The issue, though, really isn't Marte. It's the organization. Marte is having a good season in AAA and the front office treats is like a mysterious rash on its arm. Beyond just the Wedge factor, which can't be underestimated or overstated, you had to almost smile at the Lewis Carroll meets Joseph Heller rationale offered by assistant general manager Chris Antonetti, when he explained, presumably straight-faced, that Marte remains in Columbus for the time being because he is out of options and thus he couldn't automatically be sent to the minors if he flames out again.
Let's stop and pause on that for a moment. The Indians were so dismayed with Marte that they sent him outright to Columbus earlier this year even though he was out of options. In doing that, they sent the message that they were completely indifferent to whether or not he remained in the organization at all. In fact, the only reason he's in Columbus is because no other team in the league claimed him, which is saying plenty. Factor in that the reason Marte's playing time increased only because of an injury to Wes Hodges and you can understand where he sat on the team's depth chart. If this was the Browns and Marte was a tight end, he'd be behind Martin Rucker.
But like a 12th alternate just lucky to get into the tournament, Marte has made the most of what is surely his absolute final chance and that seems to be the worst news the front office has heard since the Princeton men's tennis team finished 6th in the Ivy League this past season.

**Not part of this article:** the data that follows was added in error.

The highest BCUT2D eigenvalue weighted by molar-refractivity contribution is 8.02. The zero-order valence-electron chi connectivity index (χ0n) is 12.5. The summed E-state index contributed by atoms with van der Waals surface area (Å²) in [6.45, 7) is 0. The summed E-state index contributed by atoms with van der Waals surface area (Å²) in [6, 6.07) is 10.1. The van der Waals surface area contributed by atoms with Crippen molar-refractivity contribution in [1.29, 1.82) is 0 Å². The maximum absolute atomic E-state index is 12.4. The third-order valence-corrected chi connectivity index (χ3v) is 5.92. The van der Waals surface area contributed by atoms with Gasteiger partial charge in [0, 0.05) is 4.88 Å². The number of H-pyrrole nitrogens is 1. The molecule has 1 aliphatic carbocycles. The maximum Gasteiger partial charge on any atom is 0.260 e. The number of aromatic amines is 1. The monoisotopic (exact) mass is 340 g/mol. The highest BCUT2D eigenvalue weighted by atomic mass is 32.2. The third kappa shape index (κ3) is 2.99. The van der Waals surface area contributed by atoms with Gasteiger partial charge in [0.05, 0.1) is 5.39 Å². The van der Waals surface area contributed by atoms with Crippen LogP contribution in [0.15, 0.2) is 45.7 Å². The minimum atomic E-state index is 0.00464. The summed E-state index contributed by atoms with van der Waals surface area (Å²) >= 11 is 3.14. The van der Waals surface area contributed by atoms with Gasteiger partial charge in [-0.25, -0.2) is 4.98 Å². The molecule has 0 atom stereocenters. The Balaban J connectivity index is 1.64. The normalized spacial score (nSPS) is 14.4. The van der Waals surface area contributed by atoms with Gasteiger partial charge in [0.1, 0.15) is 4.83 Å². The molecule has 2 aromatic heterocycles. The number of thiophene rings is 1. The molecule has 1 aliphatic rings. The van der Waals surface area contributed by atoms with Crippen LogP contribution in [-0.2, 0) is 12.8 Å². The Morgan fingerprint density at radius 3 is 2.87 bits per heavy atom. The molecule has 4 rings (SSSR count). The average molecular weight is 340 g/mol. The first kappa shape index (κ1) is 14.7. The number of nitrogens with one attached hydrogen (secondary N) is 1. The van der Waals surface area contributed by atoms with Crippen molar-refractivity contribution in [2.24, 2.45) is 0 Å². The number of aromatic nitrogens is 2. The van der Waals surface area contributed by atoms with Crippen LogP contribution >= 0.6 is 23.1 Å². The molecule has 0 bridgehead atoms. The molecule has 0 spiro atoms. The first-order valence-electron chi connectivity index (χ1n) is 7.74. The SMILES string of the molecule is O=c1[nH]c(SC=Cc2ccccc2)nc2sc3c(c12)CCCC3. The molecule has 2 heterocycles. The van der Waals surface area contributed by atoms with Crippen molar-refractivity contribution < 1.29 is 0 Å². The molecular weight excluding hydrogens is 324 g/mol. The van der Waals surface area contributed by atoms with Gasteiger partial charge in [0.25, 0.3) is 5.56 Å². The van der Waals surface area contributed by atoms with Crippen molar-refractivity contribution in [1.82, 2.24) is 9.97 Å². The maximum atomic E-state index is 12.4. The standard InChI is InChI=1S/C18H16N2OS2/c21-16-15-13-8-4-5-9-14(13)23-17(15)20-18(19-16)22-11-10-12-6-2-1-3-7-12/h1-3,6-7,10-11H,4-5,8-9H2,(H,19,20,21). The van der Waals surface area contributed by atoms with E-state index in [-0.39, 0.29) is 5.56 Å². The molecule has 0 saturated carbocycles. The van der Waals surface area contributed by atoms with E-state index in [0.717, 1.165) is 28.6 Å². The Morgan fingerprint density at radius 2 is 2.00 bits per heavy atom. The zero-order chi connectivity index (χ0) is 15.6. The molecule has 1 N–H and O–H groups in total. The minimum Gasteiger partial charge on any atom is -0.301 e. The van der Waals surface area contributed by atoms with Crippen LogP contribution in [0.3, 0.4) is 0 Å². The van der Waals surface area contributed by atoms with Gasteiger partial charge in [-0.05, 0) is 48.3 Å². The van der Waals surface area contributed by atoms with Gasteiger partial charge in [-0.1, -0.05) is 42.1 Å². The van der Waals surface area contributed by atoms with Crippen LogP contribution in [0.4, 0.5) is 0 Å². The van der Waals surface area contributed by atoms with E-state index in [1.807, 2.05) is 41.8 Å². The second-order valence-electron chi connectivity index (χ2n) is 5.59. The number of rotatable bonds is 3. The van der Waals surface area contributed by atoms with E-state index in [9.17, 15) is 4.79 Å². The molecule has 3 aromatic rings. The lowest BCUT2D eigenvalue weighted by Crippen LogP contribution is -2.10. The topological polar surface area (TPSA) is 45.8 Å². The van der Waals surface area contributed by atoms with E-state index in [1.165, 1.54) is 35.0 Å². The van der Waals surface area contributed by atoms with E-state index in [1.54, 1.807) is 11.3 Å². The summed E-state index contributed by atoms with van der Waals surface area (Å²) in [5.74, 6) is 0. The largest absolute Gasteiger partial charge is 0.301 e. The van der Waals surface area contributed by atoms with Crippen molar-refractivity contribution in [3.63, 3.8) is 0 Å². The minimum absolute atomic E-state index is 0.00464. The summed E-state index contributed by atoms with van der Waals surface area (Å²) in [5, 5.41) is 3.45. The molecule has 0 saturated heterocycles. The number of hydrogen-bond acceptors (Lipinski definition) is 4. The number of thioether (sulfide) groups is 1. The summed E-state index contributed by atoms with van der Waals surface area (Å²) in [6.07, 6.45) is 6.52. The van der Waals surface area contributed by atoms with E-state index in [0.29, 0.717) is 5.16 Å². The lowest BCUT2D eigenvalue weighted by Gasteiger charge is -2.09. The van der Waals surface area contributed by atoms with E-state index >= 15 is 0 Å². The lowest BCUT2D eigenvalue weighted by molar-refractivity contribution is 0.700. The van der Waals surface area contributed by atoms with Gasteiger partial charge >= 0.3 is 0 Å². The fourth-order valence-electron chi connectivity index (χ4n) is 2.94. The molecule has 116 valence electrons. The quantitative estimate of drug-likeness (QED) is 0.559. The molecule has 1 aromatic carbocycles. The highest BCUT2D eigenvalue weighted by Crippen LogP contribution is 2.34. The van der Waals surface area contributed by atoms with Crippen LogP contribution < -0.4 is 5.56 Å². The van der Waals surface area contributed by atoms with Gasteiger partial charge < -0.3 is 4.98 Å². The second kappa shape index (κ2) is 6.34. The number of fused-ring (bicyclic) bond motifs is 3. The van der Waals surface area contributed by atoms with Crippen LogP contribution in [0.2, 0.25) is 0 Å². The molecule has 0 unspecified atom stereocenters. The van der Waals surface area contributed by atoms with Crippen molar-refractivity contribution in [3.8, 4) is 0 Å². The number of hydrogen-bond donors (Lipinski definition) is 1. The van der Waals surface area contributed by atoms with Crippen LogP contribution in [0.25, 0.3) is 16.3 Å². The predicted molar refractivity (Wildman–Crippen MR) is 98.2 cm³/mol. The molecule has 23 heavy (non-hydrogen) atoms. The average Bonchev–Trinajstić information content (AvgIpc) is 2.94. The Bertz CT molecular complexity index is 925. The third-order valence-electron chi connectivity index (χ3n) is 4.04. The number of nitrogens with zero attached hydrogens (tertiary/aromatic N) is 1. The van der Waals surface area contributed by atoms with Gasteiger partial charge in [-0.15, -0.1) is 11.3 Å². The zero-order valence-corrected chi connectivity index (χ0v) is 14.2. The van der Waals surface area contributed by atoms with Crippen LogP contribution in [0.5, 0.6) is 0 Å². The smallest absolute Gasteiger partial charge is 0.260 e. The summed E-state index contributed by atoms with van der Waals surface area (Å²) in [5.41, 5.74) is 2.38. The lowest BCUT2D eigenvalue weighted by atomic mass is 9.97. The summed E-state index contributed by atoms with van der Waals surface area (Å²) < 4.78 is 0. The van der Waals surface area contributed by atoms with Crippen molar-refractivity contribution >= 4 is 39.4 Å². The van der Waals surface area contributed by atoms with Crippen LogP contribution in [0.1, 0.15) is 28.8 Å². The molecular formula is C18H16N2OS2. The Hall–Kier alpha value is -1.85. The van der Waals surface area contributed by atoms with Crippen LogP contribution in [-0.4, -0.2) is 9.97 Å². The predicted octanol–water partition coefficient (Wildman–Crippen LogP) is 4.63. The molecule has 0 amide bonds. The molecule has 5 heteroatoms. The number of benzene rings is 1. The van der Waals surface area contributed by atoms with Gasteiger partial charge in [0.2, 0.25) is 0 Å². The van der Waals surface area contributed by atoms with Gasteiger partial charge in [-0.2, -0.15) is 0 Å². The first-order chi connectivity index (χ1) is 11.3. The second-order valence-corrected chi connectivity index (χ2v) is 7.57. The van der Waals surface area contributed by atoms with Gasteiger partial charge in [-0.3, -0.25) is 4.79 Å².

Now that Marte's playing well, for the first time, the Indians are suddenly managing around the potential of losing him. The question is, why? In the worst case scenario, Marte comes back up to the big leagues and fails, for the fourth time. If that happens, Shapiro can outright him again, just as he did a few months ago. Marte either gets claimed or he doesn't but either way his career is over in the Indians' organization anyway. In other words, what downside?
It may very well be that Marte is the second coming of Karl Pagel. Every team has had its share of players over the years that can't take that final step. But with the kind of year Jhonny Peralta is having you would have thought that Marte would have been in Cleveland the moment he hit his second home run, if only to light about the 83rd fire under Peralta this year.
As I said, Marte isn't really the issue, it's the organization. In context, the fact that it is even fretting over him is more a marker for everything that's wrong than it is a sign that everything is going as planned. Every day Wedge continues to pound the square peg that Peralta has become into the round hole that is the lineup is another day lost to actually trying to build a team for the future.
The Indians right now are a team without much of a plan. They can't decide if they have enough money to keep Cliff Lee and/or Victor Martinez and they can't decide if they will have any pitching and hitting if they don't. They refuse to commit to Asdrubal Cabrera but seem oddly fascinated with the car wreck that's become Peralta's career. The next player that Wedge develops will be his first all the while he and the front office continue to pin their hopes on an eventual return to form by players like Travis Hafner and Jake Westbrook.
This team, this organization is far more coulda than shoulda at the moment and the only ones that seem to notice are just about everyone who doesn't rely on the team for a paycheck.
Yes, it's late July, the season's lost but there is one saving grace. The Indians season is like a Spike Lee movie. You can leave for 20 minutes in the middle to get some popcorn and talk to a friend inSa the lobby and when you get back you will not have missed anything and it will make just as much sense as it did when you left.